using an encoder without a b source

I was just wondering if anyone had successfully used the WPI encoder VI without a B source. (yes, we’d no longer be able to know direction, but for something like a shooter wheel we’re only driving in one direction, that’s okay). Our hopes that simply leaving the B phase unhooked leading to speed only results from the encoder VIs didn’t pan out.

We’re currently looking into creating an up/down counter inside periodic tasks similar to the up/down example that ships with Labview and just sampling over a given period to calculate RPM.

Just curious if anybody else had faced a similar challenge, and what they came up with. (The reason we only have one phase, is we’re not using a traditional encoder, but something more like an IR tachometer, reflective spot on our shaft/wheel, with an IR LED transmitter, and a phototransistor counting pulses. In the old days, we’d write an interrupt routine to increment a counter every time the pulse was detected, and just read the counter every 40ms cycle, and divide by time elapsed)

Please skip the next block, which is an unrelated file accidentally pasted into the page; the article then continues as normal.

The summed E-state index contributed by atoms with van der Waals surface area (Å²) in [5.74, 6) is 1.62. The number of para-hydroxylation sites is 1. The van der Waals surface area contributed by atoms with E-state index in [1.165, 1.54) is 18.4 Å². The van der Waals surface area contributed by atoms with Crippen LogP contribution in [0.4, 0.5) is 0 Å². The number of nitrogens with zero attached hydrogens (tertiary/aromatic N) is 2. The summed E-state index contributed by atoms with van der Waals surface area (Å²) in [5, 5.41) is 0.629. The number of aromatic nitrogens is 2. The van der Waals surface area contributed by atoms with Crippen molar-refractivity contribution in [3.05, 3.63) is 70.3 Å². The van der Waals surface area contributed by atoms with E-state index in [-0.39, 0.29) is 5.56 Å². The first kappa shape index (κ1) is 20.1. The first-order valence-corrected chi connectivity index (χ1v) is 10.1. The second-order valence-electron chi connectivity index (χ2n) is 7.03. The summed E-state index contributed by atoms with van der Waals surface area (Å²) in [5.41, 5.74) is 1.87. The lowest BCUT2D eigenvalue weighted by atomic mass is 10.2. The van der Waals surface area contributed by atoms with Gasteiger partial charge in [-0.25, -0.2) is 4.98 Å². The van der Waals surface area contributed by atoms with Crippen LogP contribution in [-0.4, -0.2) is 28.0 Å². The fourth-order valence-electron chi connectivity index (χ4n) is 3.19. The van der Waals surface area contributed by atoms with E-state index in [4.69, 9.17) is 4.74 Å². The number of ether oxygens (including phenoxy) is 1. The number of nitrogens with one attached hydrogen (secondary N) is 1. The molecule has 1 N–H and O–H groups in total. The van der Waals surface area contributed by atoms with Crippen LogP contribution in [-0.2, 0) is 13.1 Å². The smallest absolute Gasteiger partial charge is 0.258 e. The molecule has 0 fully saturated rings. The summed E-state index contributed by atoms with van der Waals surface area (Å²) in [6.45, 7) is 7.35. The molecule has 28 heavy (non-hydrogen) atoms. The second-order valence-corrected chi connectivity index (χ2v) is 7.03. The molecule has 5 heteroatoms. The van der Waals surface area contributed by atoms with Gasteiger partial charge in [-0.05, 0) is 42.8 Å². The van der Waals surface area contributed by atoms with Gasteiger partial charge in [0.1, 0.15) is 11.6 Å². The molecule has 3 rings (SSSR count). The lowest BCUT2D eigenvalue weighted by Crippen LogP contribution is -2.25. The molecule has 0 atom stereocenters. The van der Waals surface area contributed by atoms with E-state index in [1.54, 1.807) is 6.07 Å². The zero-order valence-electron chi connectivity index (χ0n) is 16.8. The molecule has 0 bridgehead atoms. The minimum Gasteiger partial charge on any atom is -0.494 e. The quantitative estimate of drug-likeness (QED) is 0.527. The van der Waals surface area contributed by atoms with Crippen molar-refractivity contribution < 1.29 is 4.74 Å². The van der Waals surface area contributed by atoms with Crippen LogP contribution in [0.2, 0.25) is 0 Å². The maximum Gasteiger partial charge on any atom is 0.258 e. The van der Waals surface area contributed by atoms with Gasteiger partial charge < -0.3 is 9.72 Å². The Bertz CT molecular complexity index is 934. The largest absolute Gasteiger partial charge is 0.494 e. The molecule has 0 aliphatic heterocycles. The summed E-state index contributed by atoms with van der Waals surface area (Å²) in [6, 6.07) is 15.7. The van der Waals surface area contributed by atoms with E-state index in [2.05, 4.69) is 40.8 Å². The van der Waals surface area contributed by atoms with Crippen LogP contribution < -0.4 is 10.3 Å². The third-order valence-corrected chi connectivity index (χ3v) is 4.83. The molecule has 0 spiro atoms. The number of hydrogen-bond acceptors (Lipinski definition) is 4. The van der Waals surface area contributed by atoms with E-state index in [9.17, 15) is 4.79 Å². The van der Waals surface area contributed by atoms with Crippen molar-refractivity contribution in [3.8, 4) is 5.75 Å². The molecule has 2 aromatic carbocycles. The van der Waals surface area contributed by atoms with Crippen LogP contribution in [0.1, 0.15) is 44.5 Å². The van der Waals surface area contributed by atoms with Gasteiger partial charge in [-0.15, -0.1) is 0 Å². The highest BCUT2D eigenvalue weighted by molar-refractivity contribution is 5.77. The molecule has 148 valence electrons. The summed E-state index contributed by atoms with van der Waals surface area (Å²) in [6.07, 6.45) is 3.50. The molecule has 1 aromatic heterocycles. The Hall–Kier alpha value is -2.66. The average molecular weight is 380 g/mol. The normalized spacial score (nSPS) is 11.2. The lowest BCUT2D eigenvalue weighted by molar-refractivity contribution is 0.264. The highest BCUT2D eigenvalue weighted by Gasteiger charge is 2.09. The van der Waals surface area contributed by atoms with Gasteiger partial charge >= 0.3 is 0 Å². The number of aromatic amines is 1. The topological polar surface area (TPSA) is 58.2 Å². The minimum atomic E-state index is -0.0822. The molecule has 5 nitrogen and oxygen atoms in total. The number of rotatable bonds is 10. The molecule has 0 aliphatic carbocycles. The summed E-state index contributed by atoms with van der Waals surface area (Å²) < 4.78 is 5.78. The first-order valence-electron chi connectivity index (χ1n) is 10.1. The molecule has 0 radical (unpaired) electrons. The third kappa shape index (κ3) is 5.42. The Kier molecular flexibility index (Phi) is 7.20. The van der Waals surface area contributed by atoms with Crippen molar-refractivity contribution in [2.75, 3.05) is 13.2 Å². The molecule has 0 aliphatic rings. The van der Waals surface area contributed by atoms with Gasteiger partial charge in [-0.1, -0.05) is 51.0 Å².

Other ideas discussed included: generating a fake B source using some sort of transform on the A source, or mounting a second phototransistor 90 degrees off the first to get a true b source.

Open to any thoughts or suggestions,
Thanks!
-David

The counter was exactly what was intended to be used for this use case.

Cool, we’ll give it a try. We had some initial issues when we tried hooking it up this way, especially with varying values (returned anywhere from 7000 to 9000 rpm). We checked the signal generated by the sensor, and it was steady as a rock. We didn’t have it in periodic tasks though, just inside our teleop section, we’ll move it out, and tweak the values. Just wanted to make sure we were headed in the right direction.